Reasons To Love Jens Lekman

Last month, everyones favorite Swedish singer songwriter, Jens Lekman, released a new album: Life Will See You Know. Frenzied Fangirl will be attending his show in Utrecht next month, and let me tell you why you should be there or be square.

I’ve strenuously avoided writing about music since the birth of this blog; I find it nearly impossible. After all, “Writing about music is like dancing about architecture.” Impossible. I’d love to be able to do it though; to tell you why some music appeals to me, why some music makes me cry, and some music makes me want to live a radically different life. I figured the easiest way to start is by writing about an ar527348_508109985868886_1803095852_ntist I feel strongly about, and since I absolute LOVE Jens, this is as good a time as any to get started.

For starters, I should mention that Lekman’s first album, When I Said I Wanted To Be Your Dog, is still my favorite of his, and it’s also in my top 10 albums of all time. My favorite of his songs is You Are The Light. Understandably, I was disappointed when Jens didn’t play one at the gig I attended a few years ago. Afterwards, he was at the merchandise booth to sign CD’s, and asked me whether I’d enjoyed the show. I said I’d loved it, but I was sorry he’d not performed my favorite song. So Jens sang it in my ear for me, right there, right then, acoustic. Yeah, he’s that kind of guy. Continue reading

Advertisements

New Year’s Resolution: No More Spotify

Here is my New Year’s Resolution: I will no longer use Spotify. I have uninstalled the software from my computer and my phone and I’m about to tell you why.

Of course, we live in modern times. Never before has there been such free traffic of information, and by and large I think that’s a wonderful development. Nevertheless, there are downsides to the age of technology: use of social media has been linked to mental health problems (source), online shopping makes small-scale bookshops, my favorite places in the world, obsolete, and there’s an ever-growing privacy concern around technology. Watch some Black Mirror and see what I mean.

But there’s something else that really bugs me. With information becoming available globally for free, it has become devalued. Why would I buy a book if I can download a free epub? Why would I buy a CD when Spotify is right there in my hand? Why would I go hang out at a friend’s house if WhatsApp is so much quicker?

Of course, technology is convenient. It also leads us to believe that we are not responsible for our individual actions. Cyberbullying is a lot easier to do than putting someone down face-to-face, simply because it’s more anonymous. Similarly, you probably wouldn’t steal a book or CD from a shop where a shopkeeper was keeping an eye on you behind the counter, but you have no problem downloading the same content illegally.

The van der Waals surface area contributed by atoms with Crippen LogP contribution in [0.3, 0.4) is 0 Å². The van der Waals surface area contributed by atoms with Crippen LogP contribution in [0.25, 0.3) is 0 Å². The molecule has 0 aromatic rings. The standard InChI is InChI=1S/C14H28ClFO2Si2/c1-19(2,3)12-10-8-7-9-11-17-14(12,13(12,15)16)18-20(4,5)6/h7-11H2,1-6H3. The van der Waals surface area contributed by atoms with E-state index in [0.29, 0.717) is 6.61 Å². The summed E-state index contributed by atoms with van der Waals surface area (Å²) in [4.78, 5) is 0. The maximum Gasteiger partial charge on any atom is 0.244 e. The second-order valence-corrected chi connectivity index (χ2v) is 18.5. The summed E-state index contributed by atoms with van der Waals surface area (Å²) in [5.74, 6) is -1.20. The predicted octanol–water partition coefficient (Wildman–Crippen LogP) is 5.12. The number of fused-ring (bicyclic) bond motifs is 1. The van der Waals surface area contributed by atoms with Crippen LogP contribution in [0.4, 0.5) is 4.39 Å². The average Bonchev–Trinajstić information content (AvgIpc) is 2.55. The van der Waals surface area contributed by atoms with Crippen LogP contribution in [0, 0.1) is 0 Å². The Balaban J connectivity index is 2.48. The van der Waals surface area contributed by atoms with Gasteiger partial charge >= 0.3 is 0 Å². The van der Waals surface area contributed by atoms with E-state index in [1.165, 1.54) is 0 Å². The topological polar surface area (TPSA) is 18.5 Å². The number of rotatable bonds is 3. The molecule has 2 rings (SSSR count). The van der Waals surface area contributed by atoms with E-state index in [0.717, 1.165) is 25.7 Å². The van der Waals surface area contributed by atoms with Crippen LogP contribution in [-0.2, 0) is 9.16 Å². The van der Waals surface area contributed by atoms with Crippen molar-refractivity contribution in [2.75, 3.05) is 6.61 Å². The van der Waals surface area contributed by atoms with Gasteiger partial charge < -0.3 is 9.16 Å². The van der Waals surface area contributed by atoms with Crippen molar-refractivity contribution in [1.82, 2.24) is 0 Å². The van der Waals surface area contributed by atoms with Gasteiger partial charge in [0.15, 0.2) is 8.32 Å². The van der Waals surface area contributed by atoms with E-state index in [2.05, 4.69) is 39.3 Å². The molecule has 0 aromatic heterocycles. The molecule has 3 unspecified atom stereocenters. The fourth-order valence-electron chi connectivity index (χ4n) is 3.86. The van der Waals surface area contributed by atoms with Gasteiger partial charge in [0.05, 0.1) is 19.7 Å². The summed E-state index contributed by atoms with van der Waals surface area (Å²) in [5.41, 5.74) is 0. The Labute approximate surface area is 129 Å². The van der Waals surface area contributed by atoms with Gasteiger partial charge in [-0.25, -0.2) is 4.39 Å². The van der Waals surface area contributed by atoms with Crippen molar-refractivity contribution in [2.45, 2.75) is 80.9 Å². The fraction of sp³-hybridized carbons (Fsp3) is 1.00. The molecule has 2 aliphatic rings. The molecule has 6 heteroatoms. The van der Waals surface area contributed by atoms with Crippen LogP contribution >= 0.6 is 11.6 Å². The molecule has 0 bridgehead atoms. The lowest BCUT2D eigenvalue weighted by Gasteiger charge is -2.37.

I’m here to argue that you should have a problem with it. Now, I’m not telling you to travel back in time. I love CD’s, I love their glistening covers and the booklets full of lyrics and the whirring sound they make when the disc starts spinning, but I understand if you find CDs outdated and inconvenient.

But please consider the following: an artist receives one dollar per album sold on hardcopy through their label. When you listen to an album through a (legal) streaming service like Spotify, the artist makes 0,00029 dollarcent. That means that in order to make an American living wage (5 euros and 36 cents an hour, what the actual fuck??)  an artist needs to be listened to on Spotify 4,5 million times a month (source.) Obviously, illegal downloads earn the artist nothing. Of course, artists can supplement their income by doing live shows and selling merchandise, but my guess is you don’t want those things to be crazy expensive, either. Furthermore, the pressure to tour keeps these artists from having families. Additionally, life on the road can be a huge drain on an artist’s mental health. Artist’s don’t just exist to entertain you. They are also people with personal lives and needs.

Do you want to live in a world where the only music available is the music 4,5 million people listen to? Because that’s the ultimate consequence of using Spotify: our choices in music will become less and less diverse. “There is no such thing as a free lunch.” Please be aware that if you’re getting something cheaply (through Spotify) or getting it for free, that means somebody else somewhere is paying the price. That person might be Beyonce, and I can already hear you argue that she can afford it. I don’t disagree. But it might also be Jens Lekman, and I am more than willing to put in a little cash to save his career.

Illegal downloading and legal streaming services such as Spotify have another downside: local businesses get in trouble because no one buys CD’s anymore. There’s Spotify users that use the service to browse, then go out and buy CD’s anyway. I just happen to think there’s a lot more people out there who don’t do that. don’t do that. But I will stop using Spotify and start buying CD’s this year. I promise you that.